Henry Norris Russell (1877-1957) was elected an honorary member of the Royal Astronomical Society of Canada on 1946-01-18. The following citation was read:
Professor Henry Norris Russell has just completed forty years on the faculty of Princeton University. During this period there are few fields in astronomy and astrophysics in which, alone or with collaborators, he has not made outstanding contributions.
In the field of stellar dynamics Russell devised several very ingenious ways of quantitatively determining the orbital and physical elements of spectroscopic and eclipsing binaries. For visual binaries and slow moving pairs he determined parallaxes by dynamical methods. Statistically he investigated the relationships between stellar spectra and stellar luminosities, deriving independently the Russell-Hertzsprung diagram.
Both in the analysis of laboratory spectra and the application of such analysis to the sun and stars, Russell played pioneer roles. He was fascinated by and very successful in, the puzzles of assigning atomic energy levels to simple and progressively more complex atoms. Extending this to the stars and sun, and applying Saha's laws, he succeeded in determining very completely the quantitative physical and chemical conditions of these atmospheres. He also contributed significant advances to our knowledge of planetary atmospheres.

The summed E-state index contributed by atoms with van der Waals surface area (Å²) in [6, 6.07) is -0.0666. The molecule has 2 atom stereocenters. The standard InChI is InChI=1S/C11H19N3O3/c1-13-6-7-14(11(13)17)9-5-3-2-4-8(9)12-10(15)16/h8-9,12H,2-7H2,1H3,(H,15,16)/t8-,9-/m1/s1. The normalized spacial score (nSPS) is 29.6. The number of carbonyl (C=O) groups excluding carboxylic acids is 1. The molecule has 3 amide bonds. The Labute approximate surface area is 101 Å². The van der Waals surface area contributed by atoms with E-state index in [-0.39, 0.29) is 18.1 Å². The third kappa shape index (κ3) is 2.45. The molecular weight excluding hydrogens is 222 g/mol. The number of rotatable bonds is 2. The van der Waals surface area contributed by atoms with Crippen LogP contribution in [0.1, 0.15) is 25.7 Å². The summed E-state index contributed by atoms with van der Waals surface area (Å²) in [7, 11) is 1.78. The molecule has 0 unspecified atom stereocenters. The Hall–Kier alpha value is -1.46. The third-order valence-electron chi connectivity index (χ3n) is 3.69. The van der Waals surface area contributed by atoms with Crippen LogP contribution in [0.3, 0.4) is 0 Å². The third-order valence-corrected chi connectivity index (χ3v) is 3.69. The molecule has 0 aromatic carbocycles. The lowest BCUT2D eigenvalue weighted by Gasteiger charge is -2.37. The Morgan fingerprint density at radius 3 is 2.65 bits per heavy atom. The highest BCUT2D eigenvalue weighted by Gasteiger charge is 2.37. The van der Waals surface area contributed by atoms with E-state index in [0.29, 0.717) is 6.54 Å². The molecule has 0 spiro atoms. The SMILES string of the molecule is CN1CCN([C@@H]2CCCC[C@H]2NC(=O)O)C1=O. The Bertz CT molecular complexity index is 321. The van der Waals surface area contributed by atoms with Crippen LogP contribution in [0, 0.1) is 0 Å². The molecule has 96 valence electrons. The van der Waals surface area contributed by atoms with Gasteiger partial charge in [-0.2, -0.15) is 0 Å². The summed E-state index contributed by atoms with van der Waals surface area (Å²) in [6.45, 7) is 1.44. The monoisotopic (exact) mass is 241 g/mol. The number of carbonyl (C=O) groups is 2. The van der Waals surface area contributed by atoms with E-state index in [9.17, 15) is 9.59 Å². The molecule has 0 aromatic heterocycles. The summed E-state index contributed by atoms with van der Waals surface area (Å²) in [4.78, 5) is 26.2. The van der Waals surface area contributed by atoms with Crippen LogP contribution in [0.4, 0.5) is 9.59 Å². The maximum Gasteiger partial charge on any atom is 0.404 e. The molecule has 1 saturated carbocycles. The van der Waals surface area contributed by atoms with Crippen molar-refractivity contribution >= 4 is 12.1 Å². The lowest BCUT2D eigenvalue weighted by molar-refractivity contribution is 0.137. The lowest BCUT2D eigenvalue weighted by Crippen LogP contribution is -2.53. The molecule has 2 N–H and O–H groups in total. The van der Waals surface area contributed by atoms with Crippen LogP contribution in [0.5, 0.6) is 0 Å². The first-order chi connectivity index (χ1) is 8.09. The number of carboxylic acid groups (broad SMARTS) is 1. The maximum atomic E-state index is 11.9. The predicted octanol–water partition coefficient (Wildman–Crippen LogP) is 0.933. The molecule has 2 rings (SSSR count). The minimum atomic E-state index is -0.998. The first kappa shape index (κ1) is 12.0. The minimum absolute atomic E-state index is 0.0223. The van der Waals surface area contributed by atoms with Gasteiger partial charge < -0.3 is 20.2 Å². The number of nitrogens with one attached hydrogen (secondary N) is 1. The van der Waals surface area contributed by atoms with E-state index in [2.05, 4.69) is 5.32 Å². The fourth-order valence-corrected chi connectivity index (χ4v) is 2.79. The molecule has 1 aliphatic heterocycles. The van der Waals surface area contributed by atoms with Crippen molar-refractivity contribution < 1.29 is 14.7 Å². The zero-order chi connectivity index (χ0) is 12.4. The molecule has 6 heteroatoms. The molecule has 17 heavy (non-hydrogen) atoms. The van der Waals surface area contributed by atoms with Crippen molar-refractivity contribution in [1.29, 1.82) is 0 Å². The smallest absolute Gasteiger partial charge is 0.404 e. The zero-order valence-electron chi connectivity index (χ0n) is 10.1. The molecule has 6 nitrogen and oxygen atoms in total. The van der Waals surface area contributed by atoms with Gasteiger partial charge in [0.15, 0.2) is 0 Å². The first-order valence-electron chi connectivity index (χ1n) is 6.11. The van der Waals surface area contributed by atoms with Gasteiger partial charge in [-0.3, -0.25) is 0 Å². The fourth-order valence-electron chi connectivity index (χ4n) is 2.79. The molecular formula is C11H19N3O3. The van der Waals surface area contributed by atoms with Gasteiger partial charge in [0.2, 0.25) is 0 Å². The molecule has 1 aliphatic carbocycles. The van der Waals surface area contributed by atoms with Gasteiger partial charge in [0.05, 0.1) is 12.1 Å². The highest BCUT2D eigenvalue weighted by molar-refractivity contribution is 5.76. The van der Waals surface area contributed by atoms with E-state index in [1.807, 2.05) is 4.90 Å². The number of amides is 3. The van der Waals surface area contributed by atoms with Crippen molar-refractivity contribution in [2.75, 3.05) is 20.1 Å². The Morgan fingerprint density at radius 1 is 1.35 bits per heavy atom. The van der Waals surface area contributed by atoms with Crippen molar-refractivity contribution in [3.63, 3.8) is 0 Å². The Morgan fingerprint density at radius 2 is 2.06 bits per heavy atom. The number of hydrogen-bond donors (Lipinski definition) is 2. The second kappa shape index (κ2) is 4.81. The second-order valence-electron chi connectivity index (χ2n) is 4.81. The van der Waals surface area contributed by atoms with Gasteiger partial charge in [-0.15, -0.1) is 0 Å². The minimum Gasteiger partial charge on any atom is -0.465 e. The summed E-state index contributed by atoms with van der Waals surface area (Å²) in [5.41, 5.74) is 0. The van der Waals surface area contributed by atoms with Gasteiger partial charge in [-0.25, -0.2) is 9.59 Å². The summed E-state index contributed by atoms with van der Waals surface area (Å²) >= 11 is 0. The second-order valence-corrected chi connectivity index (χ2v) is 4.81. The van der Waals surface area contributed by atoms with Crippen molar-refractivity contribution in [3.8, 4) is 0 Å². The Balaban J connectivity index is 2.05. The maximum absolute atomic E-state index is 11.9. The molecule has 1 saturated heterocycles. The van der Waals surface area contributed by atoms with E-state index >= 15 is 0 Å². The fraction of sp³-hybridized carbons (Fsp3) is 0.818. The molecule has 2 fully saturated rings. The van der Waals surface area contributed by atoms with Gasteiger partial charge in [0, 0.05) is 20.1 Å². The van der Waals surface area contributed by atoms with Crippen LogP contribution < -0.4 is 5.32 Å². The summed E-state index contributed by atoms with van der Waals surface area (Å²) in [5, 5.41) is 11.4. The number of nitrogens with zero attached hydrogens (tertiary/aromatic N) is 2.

As well as directing the Princeton Observatory, Professor Russell has served for many years as Research Associate at the Mount Wilson Observatory. He is a past president of the American Astronomical Society and of the American Philosophical Society. For almost twenty years Russell, Dugan and Stewart's 'Astronomy' has been used as the important textbook for succeeding classes of students and reference book for the more serious amateur astronomers.
Professor Russell had delivered a series of popular astronomy lectures  in Toronto in February 1924.
The asteroid (1762) Russell , discovered at Goethe Link Observatory by a team led by his son-in-law, F.K. Edmondson, is named for Professor Russell.